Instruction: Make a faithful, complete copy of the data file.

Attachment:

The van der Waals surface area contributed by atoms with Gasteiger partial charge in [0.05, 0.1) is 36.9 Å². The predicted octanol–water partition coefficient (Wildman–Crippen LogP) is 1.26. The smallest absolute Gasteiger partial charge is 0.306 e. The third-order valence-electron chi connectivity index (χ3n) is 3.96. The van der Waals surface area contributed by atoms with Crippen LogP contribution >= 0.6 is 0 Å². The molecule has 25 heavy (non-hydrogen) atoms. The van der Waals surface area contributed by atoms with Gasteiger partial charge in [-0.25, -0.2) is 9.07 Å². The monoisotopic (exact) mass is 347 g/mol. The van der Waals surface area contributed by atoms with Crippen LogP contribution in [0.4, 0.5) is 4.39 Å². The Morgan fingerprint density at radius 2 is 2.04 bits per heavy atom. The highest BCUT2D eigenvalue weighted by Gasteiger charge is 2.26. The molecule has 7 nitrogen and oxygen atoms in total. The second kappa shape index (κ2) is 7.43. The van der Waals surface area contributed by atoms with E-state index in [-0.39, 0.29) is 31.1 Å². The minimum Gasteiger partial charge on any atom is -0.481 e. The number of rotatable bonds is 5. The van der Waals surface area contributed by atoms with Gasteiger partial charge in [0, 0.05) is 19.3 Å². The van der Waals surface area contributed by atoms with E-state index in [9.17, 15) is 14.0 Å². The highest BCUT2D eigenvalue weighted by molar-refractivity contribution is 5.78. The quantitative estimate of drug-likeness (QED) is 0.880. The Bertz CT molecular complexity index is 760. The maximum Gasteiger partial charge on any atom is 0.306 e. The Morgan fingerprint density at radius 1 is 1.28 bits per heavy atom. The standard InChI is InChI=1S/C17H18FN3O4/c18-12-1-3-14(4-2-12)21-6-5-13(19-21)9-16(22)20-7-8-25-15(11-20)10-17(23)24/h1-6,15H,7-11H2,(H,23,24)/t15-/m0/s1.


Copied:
The van der Waals surface area contributed by atoms with Gasteiger partial charge in [0.05, 0.1) is 36.9 Å². The predicted octanol–water partition coefficient (Wildman–Crippen LogP) is 1.26. The smallest absolute Gasteiger partial charge is 0.306 e. The third-order valence-electron chi connectivity index (χ3n) is 3.96. The van der Waals surface area contributed by atoms with Crippen LogP contribution >= 0.6 is 0 Å². The molecule has 25 heavy (non-hydrogen) atoms. The van der Waals surface area contributed by atoms with Gasteiger partial charge in [-0.25, -0.2) is 9.07 Å². The monoisotopic (exact) mass is 347 g/mol. The van der Waals surface area contributed by atoms with Crippen LogP contribution in [0.4, 0.5) is 4.39 Å². The Morgan fingerprint density at radius 2 is 2.04 bits per heavy atom. The highest BCUT2D eigenvalue weighted by Gasteiger charge is 2.26. The molecule has 7 nitrogen and oxygen atoms in total. The second kappa shape index (κ2) is 7.43. The van der Waals surface area contributed by atoms with E-state index in [-0.39, 0.29) is 31.1 Å². The minimum Gasteiger partial charge on any atom is -0.481 e. The number of rotatable bonds is 5. The van der Waals surface area contributed by atoms with Gasteiger partial charge in [0, 0.05) is 19.3 Å². The van der Waals surface area contributed by atoms with E-state index in [9.17, 15) is 14.0 Å². The highest BCUT2D eigenvalue weighted by molar-refractivity contribution is 5.78. The quantitative estimate of drug-likeness (QED) is 0.880. The Bertz CT molecular complexity index is 760. The maximum Gasteiger partial charge on any atom is 0.306 e. The Morgan fingerprint density at radius 1 is 1.28 bits per heavy atom. The standard InChI is InChI=1S/C17H18FN3O4/c18-12-1-3-14(4-2-12)21-6-5-13(19-21)9-16(22)20-7-8-25-15(11-20)10-17(23)24/h1-6,15H,7-11H2,(H,23,24)/t15-/m0/s1.